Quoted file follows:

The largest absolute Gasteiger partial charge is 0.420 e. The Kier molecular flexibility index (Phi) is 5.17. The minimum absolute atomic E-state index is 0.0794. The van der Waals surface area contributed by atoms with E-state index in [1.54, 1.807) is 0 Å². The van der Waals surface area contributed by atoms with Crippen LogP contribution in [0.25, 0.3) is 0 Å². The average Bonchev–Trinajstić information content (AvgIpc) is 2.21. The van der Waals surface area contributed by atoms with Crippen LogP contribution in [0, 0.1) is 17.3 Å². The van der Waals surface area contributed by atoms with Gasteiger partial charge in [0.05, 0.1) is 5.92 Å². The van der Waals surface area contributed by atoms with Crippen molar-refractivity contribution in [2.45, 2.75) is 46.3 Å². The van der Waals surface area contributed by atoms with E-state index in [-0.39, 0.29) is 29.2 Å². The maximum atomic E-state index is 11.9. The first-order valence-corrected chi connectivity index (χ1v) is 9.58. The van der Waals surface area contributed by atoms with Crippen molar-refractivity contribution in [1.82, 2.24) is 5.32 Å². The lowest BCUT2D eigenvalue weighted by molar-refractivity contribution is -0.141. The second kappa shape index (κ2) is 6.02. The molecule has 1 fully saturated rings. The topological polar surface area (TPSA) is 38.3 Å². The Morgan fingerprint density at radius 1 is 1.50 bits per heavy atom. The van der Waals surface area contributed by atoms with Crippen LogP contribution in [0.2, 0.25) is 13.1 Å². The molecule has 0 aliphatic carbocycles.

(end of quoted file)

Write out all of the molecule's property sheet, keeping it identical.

The largest absolute Gasteiger partial charge is 0.420 e. The Kier molecular flexibility index (Phi) is 5.17. The minimum absolute atomic E-state index is 0.0794. The van der Waals surface area contributed by atoms with E-state index in [1.54, 1.807) is 0 Å². The van der Waals surface area contributed by atoms with Crippen LogP contribution in [0.25, 0.3) is 0 Å². The average Bonchev–Trinajstić information content (AvgIpc) is 2.21. The van der Waals surface area contributed by atoms with Crippen LogP contribution in [0, 0.1) is 17.3 Å². The van der Waals surface area contributed by atoms with Gasteiger partial charge in [0.05, 0.1) is 5.92 Å². The van der Waals surface area contributed by atoms with Crippen molar-refractivity contribution in [2.45, 2.75) is 46.3 Å². The van der Waals surface area contributed by atoms with E-state index in [-0.39, 0.29) is 29.2 Å². The maximum atomic E-state index is 11.9. The first-order valence-corrected chi connectivity index (χ1v) is 9.58. The van der Waals surface area contributed by atoms with Crippen molar-refractivity contribution in [1.82, 2.24) is 5.32 Å². The lowest BCUT2D eigenvalue weighted by molar-refractivity contribution is -0.141. The second kappa shape index (κ2) is 6.02. The molecule has 1 fully saturated rings. The topological polar surface area (TPSA) is 38.3 Å². The Morgan fingerprint density at radius 1 is 1.50 bits per heavy atom. The van der Waals surface area contributed by atoms with Crippen LogP contribution in [0.2, 0.25) is 13.1 Å². The molecule has 0 aliphatic carbocycles.